Following the decades of the 1940s – 1960s, explored by Creative Youth’s previous project Kingston RPM (Records, People and Music), the borough’s reputation as a musical hub continued to thrive. As jazz and R&B gave way to rock and roll, glam, punk and hardcore, Kingston’s network of grassroots live music venues continued to support the ascent of some of the biggest names in 20th century music history.
While Rock ‘n’ Roll was beginning to reach a wide audience as it infiltrated the airwaves, others were sourcing and learning from rarer records by American bluesmen. Howlin’ Wolf, Muddy Waters, and Jimmy Reed’s form of electrified Chicago blues were an enormous inspiration to The Yardbirds, formed from alumni of Hollyfield School on Surbiton Hill Road, and a springboard for its members, which over the years included Top Topham, Chris Dreja, Jim McCarty, Eric Clapton, Jimmy Page and Jeff Beck. The Rolling Stones, a house act at Eel Pie Island and the Crawdaddy Club in neighbouring Richmond, injected Rock ‘n’ Roll rhythm into the heartfelt soul of Blues, developing the 1960s R&B sound that would later open the door to heavier, psychedelic and more experimental styles of rock.
From the 1950’s onwards, the Kingston Art School student population provided a keen and captive audience for live music in the area, as new genres and sounds drifted over from the Atlantic and emerged from other parts of the UK. It was specifically for this new generation and the emergent new phenomenon of ‘the teenager’ that Eel Pie Island Jazz Club founder, Arthur Chisnall, set up the famed venue, in Twickenham, to provide them a space to call their own.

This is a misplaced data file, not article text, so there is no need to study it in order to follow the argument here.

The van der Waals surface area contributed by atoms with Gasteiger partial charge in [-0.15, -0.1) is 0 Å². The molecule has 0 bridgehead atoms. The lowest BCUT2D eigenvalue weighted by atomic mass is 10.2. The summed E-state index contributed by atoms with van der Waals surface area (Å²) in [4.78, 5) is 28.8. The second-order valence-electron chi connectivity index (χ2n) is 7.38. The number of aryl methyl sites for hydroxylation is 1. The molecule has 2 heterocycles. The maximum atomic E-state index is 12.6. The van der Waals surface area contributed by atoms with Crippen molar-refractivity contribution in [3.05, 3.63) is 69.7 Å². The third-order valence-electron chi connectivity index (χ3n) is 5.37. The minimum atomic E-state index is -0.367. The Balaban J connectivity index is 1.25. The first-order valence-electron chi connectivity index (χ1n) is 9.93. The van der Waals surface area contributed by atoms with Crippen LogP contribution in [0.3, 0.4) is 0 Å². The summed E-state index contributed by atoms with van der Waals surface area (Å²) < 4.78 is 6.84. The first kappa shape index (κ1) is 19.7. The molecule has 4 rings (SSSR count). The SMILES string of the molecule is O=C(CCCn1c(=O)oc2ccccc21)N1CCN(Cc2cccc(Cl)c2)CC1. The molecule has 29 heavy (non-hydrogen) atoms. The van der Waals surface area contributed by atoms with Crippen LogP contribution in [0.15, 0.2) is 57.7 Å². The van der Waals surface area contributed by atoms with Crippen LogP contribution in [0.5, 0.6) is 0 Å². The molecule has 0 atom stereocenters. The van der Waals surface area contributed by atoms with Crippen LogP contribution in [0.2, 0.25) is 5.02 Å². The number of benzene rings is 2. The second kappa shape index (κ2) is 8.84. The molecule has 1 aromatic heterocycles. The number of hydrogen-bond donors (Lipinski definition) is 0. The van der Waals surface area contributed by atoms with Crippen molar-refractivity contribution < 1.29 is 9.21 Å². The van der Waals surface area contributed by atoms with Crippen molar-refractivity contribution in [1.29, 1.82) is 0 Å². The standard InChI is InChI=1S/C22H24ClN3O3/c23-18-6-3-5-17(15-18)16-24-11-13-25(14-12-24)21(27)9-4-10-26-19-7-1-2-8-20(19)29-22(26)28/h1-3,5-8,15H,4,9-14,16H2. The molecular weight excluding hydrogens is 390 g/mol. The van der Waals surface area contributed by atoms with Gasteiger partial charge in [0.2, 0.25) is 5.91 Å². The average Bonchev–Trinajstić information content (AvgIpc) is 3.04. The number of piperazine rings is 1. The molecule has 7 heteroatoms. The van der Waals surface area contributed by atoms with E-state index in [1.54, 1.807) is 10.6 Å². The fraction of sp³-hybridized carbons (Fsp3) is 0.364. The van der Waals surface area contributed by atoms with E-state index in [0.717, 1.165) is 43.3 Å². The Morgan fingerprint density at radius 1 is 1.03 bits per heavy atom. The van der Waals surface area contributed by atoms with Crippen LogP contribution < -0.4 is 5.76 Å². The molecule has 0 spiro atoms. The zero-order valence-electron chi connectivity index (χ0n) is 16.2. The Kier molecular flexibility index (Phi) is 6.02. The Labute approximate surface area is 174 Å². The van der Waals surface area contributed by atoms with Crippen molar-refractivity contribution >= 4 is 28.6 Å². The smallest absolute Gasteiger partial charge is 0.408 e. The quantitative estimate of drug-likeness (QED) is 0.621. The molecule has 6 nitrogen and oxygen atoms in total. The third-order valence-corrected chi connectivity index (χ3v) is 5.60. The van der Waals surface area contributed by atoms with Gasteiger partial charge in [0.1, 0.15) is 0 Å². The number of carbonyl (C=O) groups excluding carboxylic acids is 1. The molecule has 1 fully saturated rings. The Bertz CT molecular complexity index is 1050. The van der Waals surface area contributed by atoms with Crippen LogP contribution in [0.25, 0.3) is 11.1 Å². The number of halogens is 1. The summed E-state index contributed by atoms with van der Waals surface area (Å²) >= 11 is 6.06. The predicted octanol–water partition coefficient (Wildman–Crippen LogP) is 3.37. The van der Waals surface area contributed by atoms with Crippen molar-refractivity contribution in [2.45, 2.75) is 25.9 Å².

The club, founded in a dilapidated old hotel on a tiny enclave in the middle of the river Thames at Twickenham, would become the unexpected beacon for some of the biggest names in Rock ‘n’ Roll history, including a teenage David Bowie (then Davie Jones), The Who, Pink Floyd, The Rolling Stones, and a young Rod Stewart, after he was ‘discovered’ by Blues singer Long John Baldry busking outside Twickenham station. Evolving into an underground mecca for the swell of new R&B obsessed youth, the venue issued intrepid clubbers who crossed the footbridge over to this mysterious isle, with a special ‘passport’ on entry that read:
“We request and require, in the name of His Excellency Prince Pan, all those whom it may concern to give the bearer of this passport any assistance he/she may require in his/her lawful business of jiving and generally cutting a rug. Given under our hand this first day of November 1963 PAN Prince of Trads.”
Born in Kingston himself, Chisnall ran local junk shop ‘Snapper’s Corner’, which is where he observed the resident youth coming in to browse the dusty jazz and blues records, but having nowhere to go dance, or express themselves. Taking on the role of an informal social worker, Chisnall also helped many disaffected young people into work or adult education through mentoring and grants; recognising the alienation felt by this new generation and understanding the power of music in shaping their lives.
He said of his ‘social experiment’: “You’ve got to remember that my job was to create a world for people and I created that world. The people who were originally there were 300 art-school people and they remade themselves until, bang, you had The Who and the Stones”.
Not only did ‘Eelpiland’ subsequently become a beacon for many of the world-class acts who graced the neighbouring pubs and clubs of Kingston in the following decades, but Chisnall also paved the way for the ‘Youth Arts’ centred approach that Kingston is proud to continue today, across its educational and cultural programming; such as at Rose Theatre, and through the work of Creative Youth, its new multi arts space FUSEBOX and associated annual festival FUSE International.